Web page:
You can set alarms that will trigger based on actual or forecast costs, with email notification to a designated individual or group. These alarms make use of Amazon CloudWatch but are somewhat more abstract in order to better meet the needs of your business and accounting folks. You can create multiple alarms for each budget. Perhaps you want one alarm to trigger when actual costs exceed 80% of budget costs and another when forecast costs exceed budgeted costs.

You can also view variances (budgeted vs. actual) in the console. Here’s an example:

New Forecasts
Many AWS teams use an internal algorithm to predict demand for their offerings. They use the results to help them to allocate development and operational resources, plan and execute marketing campaigns, and more. Our new budget forecasting tool makes use of the same algorithm to present you with costs estimates that include both 80% and 95% confidence interval ranges.

As is the case with budgets, you can filter forecasts on a wide variety of dimensions. You can create multiple forecasts and you can view them in the context of historical costs.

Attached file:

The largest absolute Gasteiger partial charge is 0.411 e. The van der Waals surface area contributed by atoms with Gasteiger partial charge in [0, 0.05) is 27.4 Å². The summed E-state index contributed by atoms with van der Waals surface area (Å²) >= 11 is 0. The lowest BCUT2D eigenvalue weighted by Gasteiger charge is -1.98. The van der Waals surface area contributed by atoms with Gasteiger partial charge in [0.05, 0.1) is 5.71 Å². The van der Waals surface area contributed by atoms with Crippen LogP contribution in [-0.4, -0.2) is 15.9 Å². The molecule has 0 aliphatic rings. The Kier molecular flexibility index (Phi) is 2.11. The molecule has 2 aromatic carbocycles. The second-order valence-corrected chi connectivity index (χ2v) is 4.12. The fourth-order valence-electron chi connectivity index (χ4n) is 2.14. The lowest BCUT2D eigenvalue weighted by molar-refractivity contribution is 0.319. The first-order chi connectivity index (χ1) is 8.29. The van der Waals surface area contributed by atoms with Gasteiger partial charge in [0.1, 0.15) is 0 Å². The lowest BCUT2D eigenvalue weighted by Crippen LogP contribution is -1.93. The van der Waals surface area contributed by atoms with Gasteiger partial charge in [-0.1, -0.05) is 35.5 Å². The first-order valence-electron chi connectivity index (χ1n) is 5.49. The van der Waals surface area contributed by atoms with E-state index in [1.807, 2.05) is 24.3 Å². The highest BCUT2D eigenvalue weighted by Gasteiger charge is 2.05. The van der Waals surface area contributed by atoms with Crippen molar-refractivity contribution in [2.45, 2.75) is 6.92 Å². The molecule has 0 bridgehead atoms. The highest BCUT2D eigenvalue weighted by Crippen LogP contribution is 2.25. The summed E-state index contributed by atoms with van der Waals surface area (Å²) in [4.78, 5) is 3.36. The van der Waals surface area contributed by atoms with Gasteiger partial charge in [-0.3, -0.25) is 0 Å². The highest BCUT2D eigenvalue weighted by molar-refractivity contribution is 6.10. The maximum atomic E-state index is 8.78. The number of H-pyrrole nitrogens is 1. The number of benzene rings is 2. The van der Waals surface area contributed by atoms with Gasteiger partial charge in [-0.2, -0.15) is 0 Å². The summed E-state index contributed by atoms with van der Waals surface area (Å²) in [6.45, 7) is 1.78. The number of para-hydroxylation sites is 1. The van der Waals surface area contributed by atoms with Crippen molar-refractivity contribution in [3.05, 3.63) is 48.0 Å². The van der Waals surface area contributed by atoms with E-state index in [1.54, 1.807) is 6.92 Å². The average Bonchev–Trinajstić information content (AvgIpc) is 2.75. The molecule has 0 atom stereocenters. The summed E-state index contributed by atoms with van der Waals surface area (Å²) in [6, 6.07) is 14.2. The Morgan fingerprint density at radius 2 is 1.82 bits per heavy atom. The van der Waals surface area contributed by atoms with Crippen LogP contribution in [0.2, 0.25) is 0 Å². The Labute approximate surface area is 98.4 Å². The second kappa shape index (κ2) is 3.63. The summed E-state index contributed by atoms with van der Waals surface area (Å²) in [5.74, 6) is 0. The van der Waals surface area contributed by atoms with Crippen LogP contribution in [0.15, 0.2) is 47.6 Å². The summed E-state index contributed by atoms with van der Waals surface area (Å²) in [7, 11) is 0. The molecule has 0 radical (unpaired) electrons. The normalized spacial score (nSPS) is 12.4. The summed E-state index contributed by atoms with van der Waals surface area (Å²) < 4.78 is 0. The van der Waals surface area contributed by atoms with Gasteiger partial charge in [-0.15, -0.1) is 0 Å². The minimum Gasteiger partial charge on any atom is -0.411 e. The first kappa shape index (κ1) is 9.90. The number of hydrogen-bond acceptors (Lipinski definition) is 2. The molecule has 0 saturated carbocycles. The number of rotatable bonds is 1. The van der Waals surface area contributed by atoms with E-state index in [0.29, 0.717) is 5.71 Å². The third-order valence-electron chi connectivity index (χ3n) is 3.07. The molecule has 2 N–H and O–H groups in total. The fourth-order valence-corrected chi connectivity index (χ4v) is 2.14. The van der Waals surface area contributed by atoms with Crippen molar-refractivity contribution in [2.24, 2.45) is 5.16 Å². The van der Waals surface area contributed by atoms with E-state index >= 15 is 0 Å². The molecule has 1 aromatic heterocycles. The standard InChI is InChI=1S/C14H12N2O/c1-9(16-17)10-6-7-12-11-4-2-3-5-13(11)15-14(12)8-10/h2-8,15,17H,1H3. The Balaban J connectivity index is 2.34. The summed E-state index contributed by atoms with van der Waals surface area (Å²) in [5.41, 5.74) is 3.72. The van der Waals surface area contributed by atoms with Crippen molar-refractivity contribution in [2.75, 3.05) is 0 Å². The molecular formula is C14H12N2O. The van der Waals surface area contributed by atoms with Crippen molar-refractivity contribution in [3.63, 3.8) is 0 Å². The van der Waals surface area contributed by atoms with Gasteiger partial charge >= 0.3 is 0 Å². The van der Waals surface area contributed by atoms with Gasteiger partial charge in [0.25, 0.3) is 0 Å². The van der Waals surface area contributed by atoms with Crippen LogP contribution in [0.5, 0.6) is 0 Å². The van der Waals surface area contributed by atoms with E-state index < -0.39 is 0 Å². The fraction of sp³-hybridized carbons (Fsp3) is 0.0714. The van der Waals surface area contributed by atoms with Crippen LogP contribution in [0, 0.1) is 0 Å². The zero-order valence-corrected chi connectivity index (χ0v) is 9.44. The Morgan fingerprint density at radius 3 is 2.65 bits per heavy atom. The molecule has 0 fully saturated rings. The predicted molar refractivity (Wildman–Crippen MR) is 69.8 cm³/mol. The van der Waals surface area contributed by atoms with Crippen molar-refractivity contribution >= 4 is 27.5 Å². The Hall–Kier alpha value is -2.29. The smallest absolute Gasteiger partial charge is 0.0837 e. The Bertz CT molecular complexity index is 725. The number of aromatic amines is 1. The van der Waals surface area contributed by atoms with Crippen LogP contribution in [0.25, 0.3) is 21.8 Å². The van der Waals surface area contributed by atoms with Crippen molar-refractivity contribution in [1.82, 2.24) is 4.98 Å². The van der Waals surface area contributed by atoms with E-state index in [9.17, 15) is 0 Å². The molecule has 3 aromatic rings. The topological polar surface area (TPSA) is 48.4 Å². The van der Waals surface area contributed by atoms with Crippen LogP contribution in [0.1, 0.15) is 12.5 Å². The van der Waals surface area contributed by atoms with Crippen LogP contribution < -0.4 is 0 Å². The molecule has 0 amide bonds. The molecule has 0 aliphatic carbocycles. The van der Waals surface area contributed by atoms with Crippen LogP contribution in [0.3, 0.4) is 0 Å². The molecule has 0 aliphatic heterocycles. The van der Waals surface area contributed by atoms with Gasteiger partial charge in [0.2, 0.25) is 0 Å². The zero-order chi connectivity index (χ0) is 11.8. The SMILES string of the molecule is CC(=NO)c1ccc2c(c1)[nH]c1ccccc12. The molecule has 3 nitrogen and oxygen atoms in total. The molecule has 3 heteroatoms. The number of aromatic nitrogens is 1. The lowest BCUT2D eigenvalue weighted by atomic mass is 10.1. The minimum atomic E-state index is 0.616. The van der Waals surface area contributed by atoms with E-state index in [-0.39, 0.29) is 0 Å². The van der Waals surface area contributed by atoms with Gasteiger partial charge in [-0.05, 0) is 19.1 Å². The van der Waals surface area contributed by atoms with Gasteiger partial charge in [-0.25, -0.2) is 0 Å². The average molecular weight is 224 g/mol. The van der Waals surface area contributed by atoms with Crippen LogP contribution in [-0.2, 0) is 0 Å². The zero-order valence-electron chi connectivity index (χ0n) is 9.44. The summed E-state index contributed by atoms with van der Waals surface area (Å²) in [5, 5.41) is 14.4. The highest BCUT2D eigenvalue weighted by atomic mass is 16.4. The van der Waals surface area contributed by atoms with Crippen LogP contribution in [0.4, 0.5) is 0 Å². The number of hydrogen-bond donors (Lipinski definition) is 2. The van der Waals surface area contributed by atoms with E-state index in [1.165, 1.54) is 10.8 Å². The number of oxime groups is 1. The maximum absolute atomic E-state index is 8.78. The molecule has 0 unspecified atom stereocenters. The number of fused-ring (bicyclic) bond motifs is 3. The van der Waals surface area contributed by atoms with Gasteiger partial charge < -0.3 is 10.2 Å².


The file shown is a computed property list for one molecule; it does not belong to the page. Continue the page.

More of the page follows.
After you create a forecast, you can view it as a line chart or as a bar chart:

As you can see from the screen shots, the forecast, budget, and confident intervals are all clearly visible:

These new features are available now and you can start using them today!

Jeff;

ProgrammableWebTelegram Launches Bot API and Platform

Mobile messaging platform Telegram has added a Bot API and platform through which developers can create bots. In the Telegram environment, bots constitute ordinary Telegram accounts. The difference lies in control.

Daniel Glazman (Disruptive Innovations)CSS Working Group's future

Hello everyone.

Back in March 2008, I was extremely happy to announce my appointment as Co-chairman of the CSS Working Group. Seven years and a half later, it's time to move on. There are three main reasons to that change, that my co-chair Peter and I triggered ourselves with W3C Management's agreement:

  1. We never expected to stay in that role 7.5 years. Chris Lilley chaired the CSS Working Group 1712 days from January 1997 (IIRC) to 2001-oct-10 and that was at that time the longest continuous chairing in W3C's history. Bert Bos chaired it 2337 days from 2001-oct-11 to 2008-mar-05. Peter and I started co-chairing it on 2008-mar-06 and it will end at TPAC 2015. That's 2790 days so 7 years 7 months and 20 days! I'm not even sure those 2790 days hold a record, Steven Pemberton probably chaired longer. But it remains that our original mission to make the WG survive and flourish is accomplished, and we now need fresher blood. Stability is good, but smart evolution and innovation are better.